The impact of battery storage

We’ve modelled a home with annual electricity demand of 8,150kWh and standard load profile, with a 10kWp solar system and 15kWh battery.

On a typical summer day, this is sufficient to meet the home’s demand:

Typical Summer Load Profile

But on a typical winter day, the home’s load cannot be met by solar and battery power until gone 8AM or after 8PM:

Typical Winter Load Profile

Some days will be worse than others for solar generation, making it very difficult to have a reliable completely off-grid solar power source.

You’d have to double the size of the PV and battery system to almost cover a typical winter day, with significant wastage of solar power in summer.

What you would need to go off-grid?

To go off-grid with just solar PV, you would either need to massively oversize your solar array and battery system, or live with regular power outages, particularly in the colder months.

Realistically, you would need to supplement solar with a secondary power source in the form of a generator (probably diesel). You could also opt for a wood burning stove or biomass boiler instead of/in addition to a heat pump.

To illustrate how much a generator would need to be used, we modelled a property using 5,000kWh a year, with max instantaneous demand of 10kW, and three different sizes of solar and battery systems:

Small PV/batteryMedium PV/batteryLarge PV/battery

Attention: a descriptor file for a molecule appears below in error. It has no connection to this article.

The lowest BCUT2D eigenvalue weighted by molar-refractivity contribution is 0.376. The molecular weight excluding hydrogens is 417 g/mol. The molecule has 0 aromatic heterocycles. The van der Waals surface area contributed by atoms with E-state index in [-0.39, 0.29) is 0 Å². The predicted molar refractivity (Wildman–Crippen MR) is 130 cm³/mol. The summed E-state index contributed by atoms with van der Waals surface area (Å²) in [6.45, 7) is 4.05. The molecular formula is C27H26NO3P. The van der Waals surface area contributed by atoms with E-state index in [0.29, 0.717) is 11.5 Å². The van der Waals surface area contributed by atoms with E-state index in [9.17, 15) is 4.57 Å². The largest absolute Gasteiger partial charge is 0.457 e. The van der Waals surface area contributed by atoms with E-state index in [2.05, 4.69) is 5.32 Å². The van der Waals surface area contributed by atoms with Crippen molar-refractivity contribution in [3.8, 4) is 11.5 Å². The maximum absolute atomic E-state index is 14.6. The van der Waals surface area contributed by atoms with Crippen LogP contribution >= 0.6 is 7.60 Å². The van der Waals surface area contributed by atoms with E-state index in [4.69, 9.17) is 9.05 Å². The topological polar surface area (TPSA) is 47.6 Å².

Generator11kW LPG11kW LPG11kW LPG
PV system size5kWp10kWp30kWp
Battery capacity10kWh20kWh90kWh
Breakdown of annual supply to load (kWh)
Generator (kWh)1,99240%1,02220%00%
Solar PV direct (kWh)1,25625%1,35027%1,35427%
Battery (kWh)1,75235%2,62953%3,64673%
Total (kWh)5,0005,0005,000
Total solar PV output4,4878,97426,921
Lost to powering down1,19427%4,56751%21,52680%

As you can see, to avoid using a generator would require six times the PV and nine times the battery capacity. More staggering is that 80% of the potential solar power generation would be lost because of all the oversized solar capacity becoming redundant in summer.

Is it worth it?

Going off-grid is possible, but is it worth it? The bottom line is that it will be very expensive (at least £50,000 for a substantial solar system and a couple of batteries). If you’re considering it out of necessity, because the property has no grid connection, then you’ll have to compare this cost with that of connecting to the national grid.

If you’re interested in living off-grid for other reasons, then you may need to question those reasons. Severing a grid connection will not make your lifestyle more environmentally friendly, as you will have to invest in oversized renewable resources (with substantial wastage in summer) and/or a polluting, fossil fuel generator. While connected to the national grid, the electricity you draw will come from increasingly clean sources, and any solar power you export will help others to decarbonise.

In short, yes it’s technically possible to go off-grid with solar PV, but it’s almost certainly not worthwhile. You can, however, affordably reduce your reliance on the grid – and so insulate yourself against rising energy costs – by investing in solar and batteries.

Enquire with us today to see how we can help get you off grid or reduce your reliance on the National Grid.